Schizophrenogenic Mother Debate?
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Q:  Whatever happened to the schizophrenogenic mother debate, as reported years ago by Dr. Fromme- Reichman.  I suspect that this indeed could cause a kindling effect and bring on symptoms of a bipolar type disorder.

Is anyone pursuing this at any University?

Thank you

Dear Ilene --
For readers not familiar with this concept, the idea was basically that mothers who placed their children in "double binds" -- situations where there was no successful course of action for the child, she/he would lose either way -- were part of the cause of schizophrenia. This is relevant to bipolar disorder for two reasons:

A. In many cases it's hard to distinguish between schizophrenia and bipolar disorder, and the newest genetic research is beginning to suggest that the two illnesses (as we've called them) have some genetic commonalities at least.

B. As the story below goes along, you'll see that it leads directly to one of the most important new results in bipolar treatment research.

The mothers-can-cause-it perspective has been through several shifts, as I've watched during my career, which began just as that point of view was falling out of favor. Here are some points on the progression that seem the highlights to me, though I'm not a student of this issue:

1. The psychoanalytic folks, deriving originally from Freud, were largely the group from whom this notion arose. As you know, Fromme-Reichman came from that tradition. There was a Palo Alto (California) group led primarily by Gregory Bateson, who put this idea forward strongly (try a Google search on "Bateson schizophrenia" for some interesting history, which to my eye nowadays looks pretty embarassing even though he was a pretty amazing thinker -- that's time for you I guess; surely much of what I write now will look pretty ridiculous in 40 years). There was little research behind this, mind you; it came from the analytic tradition, which was not based in "testable hypotheses", shall we say.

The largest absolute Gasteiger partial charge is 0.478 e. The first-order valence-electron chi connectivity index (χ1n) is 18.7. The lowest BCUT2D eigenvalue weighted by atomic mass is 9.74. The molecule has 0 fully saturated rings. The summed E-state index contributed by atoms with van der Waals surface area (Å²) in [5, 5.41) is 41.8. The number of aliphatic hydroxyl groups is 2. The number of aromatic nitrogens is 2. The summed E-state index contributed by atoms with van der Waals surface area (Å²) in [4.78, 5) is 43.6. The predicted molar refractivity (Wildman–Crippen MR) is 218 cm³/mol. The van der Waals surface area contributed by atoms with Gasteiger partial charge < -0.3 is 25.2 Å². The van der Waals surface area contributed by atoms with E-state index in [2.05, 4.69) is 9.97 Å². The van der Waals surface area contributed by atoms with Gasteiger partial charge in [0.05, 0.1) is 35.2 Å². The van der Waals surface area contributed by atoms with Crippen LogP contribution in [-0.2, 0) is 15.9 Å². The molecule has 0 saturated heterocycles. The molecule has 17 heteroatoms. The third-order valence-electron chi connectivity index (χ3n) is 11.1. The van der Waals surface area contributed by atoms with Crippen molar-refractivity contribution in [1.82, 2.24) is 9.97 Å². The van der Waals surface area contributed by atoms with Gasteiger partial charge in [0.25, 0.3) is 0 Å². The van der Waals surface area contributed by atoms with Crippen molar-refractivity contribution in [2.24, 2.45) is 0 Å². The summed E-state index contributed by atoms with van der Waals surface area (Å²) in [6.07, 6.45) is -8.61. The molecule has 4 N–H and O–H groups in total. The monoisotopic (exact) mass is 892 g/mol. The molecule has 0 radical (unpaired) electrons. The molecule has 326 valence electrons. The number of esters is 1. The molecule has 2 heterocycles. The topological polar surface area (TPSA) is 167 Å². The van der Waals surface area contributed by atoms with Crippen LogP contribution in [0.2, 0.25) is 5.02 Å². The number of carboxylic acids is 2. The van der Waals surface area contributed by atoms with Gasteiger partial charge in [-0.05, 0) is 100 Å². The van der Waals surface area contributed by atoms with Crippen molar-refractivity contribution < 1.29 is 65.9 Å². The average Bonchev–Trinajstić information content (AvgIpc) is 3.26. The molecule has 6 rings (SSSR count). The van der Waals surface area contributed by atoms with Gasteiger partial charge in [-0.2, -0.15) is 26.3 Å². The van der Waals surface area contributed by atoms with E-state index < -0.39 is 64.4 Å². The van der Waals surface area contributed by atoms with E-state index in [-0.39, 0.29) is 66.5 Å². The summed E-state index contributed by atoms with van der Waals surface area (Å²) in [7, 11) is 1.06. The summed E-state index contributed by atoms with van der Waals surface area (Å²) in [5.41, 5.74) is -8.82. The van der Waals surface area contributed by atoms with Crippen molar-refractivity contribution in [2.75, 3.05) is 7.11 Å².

(Do I have any expertise in this area from which to speak, you might want to know? Not much, so my views should be taken as such. I did write a paper as a resident, when I was trying to explain all this history to myself, entitled A Brief History of Psychotherapy in Graphic Display (Academic Psychiatry, 1996; 20: 99-100/charts ) which emphasized a "big picture" view, from which I speak here).

2. As I was being trained, the mothers-can-cause-it perspective was waning in part simply because a more science-based tradition was gaining strength. As I recall, the mothers-hypothesis just slipped from view for a time.

3. Then the "science" perspective really took hold, continuing to the present. During that time, a "patient and family advocacy" movement also started, primarily with the efforts of the National Alliance for the Mentally Ill (NAMI). When this group acquired a national voice, one of the first things they did was to complain very strongly about the idea of a mothers-can-cause-it hypothesis with no real data behind it. And so that hypothesis became quite rapidly "politically incorrect".

4. In that context, it must have been very difficult for researchers to propose to test the idea that there was something families were doing that made the illness worse. However, slowly a new theory emerged: "expressed emotion". This suggested that in families where there was a lot of highly charged emotional expression (they left it that vague at first), patients would do worse. Note that this hypothesis did not attempt to blame parents for causing the illness, but -- as you note in your question -- they were suggesting that the family environment could "kindle" a small flame into a bigger one; and vice versa, that a different family environment could help keep the illness from progressing, or at least slower than in the other families.

Here we have a testable hypothesis, you see. And these researchers, who I regard as quite brave because of the political charge of the times in which they undertook this, did indeed demonstrate: a) that the hypothesis held up when families were compared, and their children's illness course monitored over time; and even more important, that (b) if the families were instructed on how to lower "expressed emotion", their children's illness seemed to be less severe. You can see that the latter is the real bombshell idea.

5. To jump rapidly to the present, the principle that teaching families how to change their communication will affect the course of bipolar disorder has very recently been proven true by the research teams of David Miklowitz. His book The Bipolar Survival Guide: What you and your family need to know explains this research and their results and tries to make the techniques they taught available to the general public.

In an odd way then, we've come full circle to showing that there is a glimmer of truth to Fromme-Reichman's idea -- not as a cause of bipolar disorder per se but as a course-modifier that can become part of the treatments that a patient and family should receive.

For a summary of the several different psychotherapies which recently have been shown to modify the course of bipolar disorder, of which the Miklowitz work is only one (though perhaps one of the most important, as the others just seem to make sense as part of good treatment), see my summary of Psychotherapy in Bipolar Disorder. It includes some of Miklowitz's results.

Dr. Phelps

Published November, 2003 


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